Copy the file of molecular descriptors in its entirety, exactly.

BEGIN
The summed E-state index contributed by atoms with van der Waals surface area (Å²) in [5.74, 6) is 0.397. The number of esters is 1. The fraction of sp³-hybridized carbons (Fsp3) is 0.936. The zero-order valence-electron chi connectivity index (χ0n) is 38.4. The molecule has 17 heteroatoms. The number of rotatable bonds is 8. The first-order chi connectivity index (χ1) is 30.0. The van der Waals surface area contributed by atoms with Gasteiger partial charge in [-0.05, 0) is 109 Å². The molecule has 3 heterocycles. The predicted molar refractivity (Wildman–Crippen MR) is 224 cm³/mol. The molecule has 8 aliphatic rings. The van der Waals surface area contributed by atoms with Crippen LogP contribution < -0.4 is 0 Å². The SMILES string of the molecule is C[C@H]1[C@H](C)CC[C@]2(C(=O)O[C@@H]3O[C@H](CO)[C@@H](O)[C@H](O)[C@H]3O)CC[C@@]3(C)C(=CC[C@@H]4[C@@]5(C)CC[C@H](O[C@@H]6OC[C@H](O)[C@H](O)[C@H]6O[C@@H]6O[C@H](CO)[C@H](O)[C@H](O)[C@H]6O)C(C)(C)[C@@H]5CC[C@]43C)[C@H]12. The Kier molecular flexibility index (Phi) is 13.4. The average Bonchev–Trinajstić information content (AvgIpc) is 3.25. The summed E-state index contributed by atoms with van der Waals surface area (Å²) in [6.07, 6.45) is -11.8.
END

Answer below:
The summed E-state index contributed by atoms with van der Waals surface area (Å²) in [5.74, 6) is 0.397. The number of esters is 1. The fraction of sp³-hybridized carbons (Fsp3) is 0.936. The zero-order valence-electron chi connectivity index (χ0n) is 38.4. The molecule has 17 heteroatoms. The number of rotatable bonds is 8. The first-order chi connectivity index (χ1) is 30.0. The van der Waals surface area contributed by atoms with Gasteiger partial charge in [-0.05, 0) is 109 Å². The molecule has 3 heterocycles. The predicted molar refractivity (Wildman–Crippen MR) is 224 cm³/mol. The molecule has 8 aliphatic rings. The van der Waals surface area contributed by atoms with Crippen LogP contribution < -0.4 is 0 Å². The SMILES string of the molecule is C[C@H]1[C@H](C)CC[C@]2(C(=O)O[C@@H]3O[C@H](CO)[C@@H](O)[C@H](O)[C@H]3O)CC[C@@]3(C)C(=CC[C@@H]4[C@@]5(C)CC[C@H](O[C@@H]6OC[C@H](O)[C@H](O)[C@H]6O[C@@H]6O[C@H](CO)[C@H](O)[C@H](O)[C@H]6O)C(C)(C)[C@@H]5CC[C@]43C)[C@H]12. The Kier molecular flexibility index (Phi) is 13.4. The average Bonchev–Trinajstić information content (AvgIpc) is 3.25. The summed E-state index contributed by atoms with van der Waals surface area (Å²) in [6.07, 6.45) is -11.8.